The psychology of abstraction.

Jackson Pollock Blue Poles image courtesy of National Gallery of Australia.

American abstract artist Jackson Pollock doesn’t tell us what to think; he compels us to think. When Blue Poles arrived in Australia in 1974, everybody thought something. It was a seminal acquisition for the Australian people and established a new frontier for the Australian art scene. An animated discussion took place in every lounge room across Australia, and opinions varied widely from it being a complete waste of government money to a sign of a politically progressive modernist viewpoint. But one thing was undisputed; no one truly understood what it meant, this abstract expressionist art. It was the beginning of something for Australians as a collective and, most importantly, as individuals.

The Whitlam government paid $1.3 million in 1973 for Blue Poles by Pollock, an abstract expressionist piece of art. It was a world record for a contemporary American painting, and debate raged over the value of abstract art. Blue Poles was painted in 1952 and measures just over two by five meters, painted in a style termed drip painting on Belgian linen stretched out on the floor.

“On the floor I am more at ease. I feel nearer, more a part of the painting, since this way I can walk around it, work from the four sides and literally be in the painting”

Jackson Pollock 1912 -1956

Pollock used sticks and syringes to flick and drip paint over the dark, undercoated canvas. He would squirt the paint with incredible precision and control. He could quicken the line by thinning it or slow it by flooding it. The creation of this artwork is a purposeful activity for him, externalising his troubled internal state.

Abstract art defies conventional explanations and can be described as a conceptual notion of society. At that time, we witnessed the rise of the individual in society, and abstract art can be seen as a reflection of this. Pollock was trained in conventional painting but chose to do work that was very personal to him. This gives the people of the collective consciousness our right to an opinion. We no longer have to believe what we are told or taught. This piece of art allows each of us to think freely.

Blue Poles did a tour of Australia upon its arrival in 1974. I was a small child when I saw Blue Poles. It was my first trip to an art gallery, and it informed my love of art. My family missed seeing it in Melbourne and decided a road trip to Adelaide would be a good idea.

Mid 70s – a recollection of the road trip.
We were buckled into the powder blue HK Kingswood with the retro fitted seatbelts at some iniquitous hour of the day, my sister and me. Wearing our pyjamas for the first part of the journey; we were expected to be silent and sleep. My Mum was very organised with the map and a thermos. My Dad was the sole driver, he was always the sole driver. It was my Mum’s job to give directions and keep a look out for police wanting to book my Dad for speeding.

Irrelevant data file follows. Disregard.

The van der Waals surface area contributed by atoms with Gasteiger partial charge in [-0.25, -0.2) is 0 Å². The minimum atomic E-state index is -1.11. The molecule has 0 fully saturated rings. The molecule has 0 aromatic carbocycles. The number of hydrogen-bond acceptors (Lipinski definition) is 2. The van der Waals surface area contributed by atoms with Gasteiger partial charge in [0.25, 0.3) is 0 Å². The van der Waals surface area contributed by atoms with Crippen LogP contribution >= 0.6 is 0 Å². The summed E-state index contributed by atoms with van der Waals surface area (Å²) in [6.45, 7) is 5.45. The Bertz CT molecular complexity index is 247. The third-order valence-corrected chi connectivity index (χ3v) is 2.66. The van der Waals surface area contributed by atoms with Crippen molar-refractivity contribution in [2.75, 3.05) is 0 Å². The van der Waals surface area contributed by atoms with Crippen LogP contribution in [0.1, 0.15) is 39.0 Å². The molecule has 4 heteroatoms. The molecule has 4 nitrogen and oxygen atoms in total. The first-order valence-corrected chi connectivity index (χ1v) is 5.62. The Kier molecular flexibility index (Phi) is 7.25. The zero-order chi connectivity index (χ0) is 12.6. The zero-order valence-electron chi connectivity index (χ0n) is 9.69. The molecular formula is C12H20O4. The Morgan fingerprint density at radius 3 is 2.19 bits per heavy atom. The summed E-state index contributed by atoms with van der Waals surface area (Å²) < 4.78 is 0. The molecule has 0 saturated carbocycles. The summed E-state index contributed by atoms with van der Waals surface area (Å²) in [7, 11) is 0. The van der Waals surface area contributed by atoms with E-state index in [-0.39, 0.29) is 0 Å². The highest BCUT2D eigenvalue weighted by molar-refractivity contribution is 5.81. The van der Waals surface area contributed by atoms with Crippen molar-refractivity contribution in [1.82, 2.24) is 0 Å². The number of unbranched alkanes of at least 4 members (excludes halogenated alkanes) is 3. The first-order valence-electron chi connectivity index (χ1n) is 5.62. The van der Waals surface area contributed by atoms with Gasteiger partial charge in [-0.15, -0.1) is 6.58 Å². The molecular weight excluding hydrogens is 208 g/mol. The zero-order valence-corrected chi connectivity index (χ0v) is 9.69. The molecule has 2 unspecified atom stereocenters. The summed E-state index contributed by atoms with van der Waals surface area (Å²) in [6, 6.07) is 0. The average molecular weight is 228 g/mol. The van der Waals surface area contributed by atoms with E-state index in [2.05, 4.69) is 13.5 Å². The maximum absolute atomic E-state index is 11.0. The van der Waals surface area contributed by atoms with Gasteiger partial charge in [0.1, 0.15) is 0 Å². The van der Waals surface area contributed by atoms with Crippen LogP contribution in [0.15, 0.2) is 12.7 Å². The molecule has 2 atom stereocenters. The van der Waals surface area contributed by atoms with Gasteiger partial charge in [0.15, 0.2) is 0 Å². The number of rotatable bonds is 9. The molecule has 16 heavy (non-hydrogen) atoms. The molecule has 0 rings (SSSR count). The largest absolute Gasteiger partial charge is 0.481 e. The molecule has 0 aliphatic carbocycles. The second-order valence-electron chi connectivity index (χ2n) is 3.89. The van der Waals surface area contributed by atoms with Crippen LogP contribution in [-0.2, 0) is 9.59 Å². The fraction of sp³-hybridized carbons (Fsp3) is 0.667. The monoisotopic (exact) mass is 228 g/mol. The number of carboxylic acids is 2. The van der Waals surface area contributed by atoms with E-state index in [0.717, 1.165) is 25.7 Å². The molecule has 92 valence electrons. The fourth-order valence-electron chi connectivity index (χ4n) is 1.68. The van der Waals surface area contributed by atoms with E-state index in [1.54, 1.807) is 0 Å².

On this particular trip we picked up Nana; as she wanted to see Blue Poles too. My memories suspended as I fade in and out of sleep during the journey, feeling really content to see Nana in the middle of the bench seat in the front. She sat much taller than Mum and Dad, she was a statuesque good looking woman.
We stopped for breakfast at the Golden Fleece Petrol station with the yellow sheep sign, this happened on every road trip. Dad would have a big fry up, he seemed to enjoy this cooked breakfast. I couldn’t understand why. I have strong memories of cold toast in a cane basket that looked dirty and felt greasy. I can still recall the dry toast in my mouth. It was horrible.
Back on the road again and we were over half way when the radiator blew. It gave everyone a fright. The bonnet of the car flung open with a big bang and cracked the windscreen. Dad managed to shut the bonnet and we limped to a petrol station. I can remember Mum repeatedly asking Dad about the temperature. “You should have noticed the temperature. You knew the radiator had a leak before we left.” The accusations were running thick and fast. I perceive my Mum as being right but feel sorry for my Dad all the same. She is the careful one, telling him to slow down and when to turn and what to do. She gives the go ahead to pass the trucks. It’s a real team thing, except when it’s not and Dad has done something wrong.
Finally, we made it to Adelaide. We all head to bed a little weary, it had been a long day. I was tired but happy to share a bedroom with my Nana. The next day there was a big fuss about how lucky we are to go on holidays and how privileged we are to be seeing this painting and that we need to behave. I don’t recall feeling lucky. I just remember standing before this huge canvas and my Dad saying, “I could’ve done that”. That is all I remember. I was little, very little.

After Blue Poles toured Australia, it was stored until the National Gallery of Australia building was completed in 1981. It has resided at the NGA in Canberra since then. There was another road trip not long after the opening of the NGA. The year was 1984, and we drove to Canberra to see the ‘Impressionist’ exhibition. While we were there, Dad took us along to revisit Blue Poles; I was fourteen. I reminded Dad of what he had said some years earlier; the vernacular was precisely the same. He was true to his word, and time had not softened his stance on this particular piece of abstract art. And so, we genuinely see the rise of an egalitarian, individual point of view, on this occasion, from a man who didn’t finish school yet speaks six languages—my Dad. Everyone had an opinion, and to each their own. So a new era in art and individuality had begun in Australia, and the masses had been engaged.

Blue Poles by Pollock is permanently displayed in Canberra at the National Gallery. It is now valued at five hundred million.

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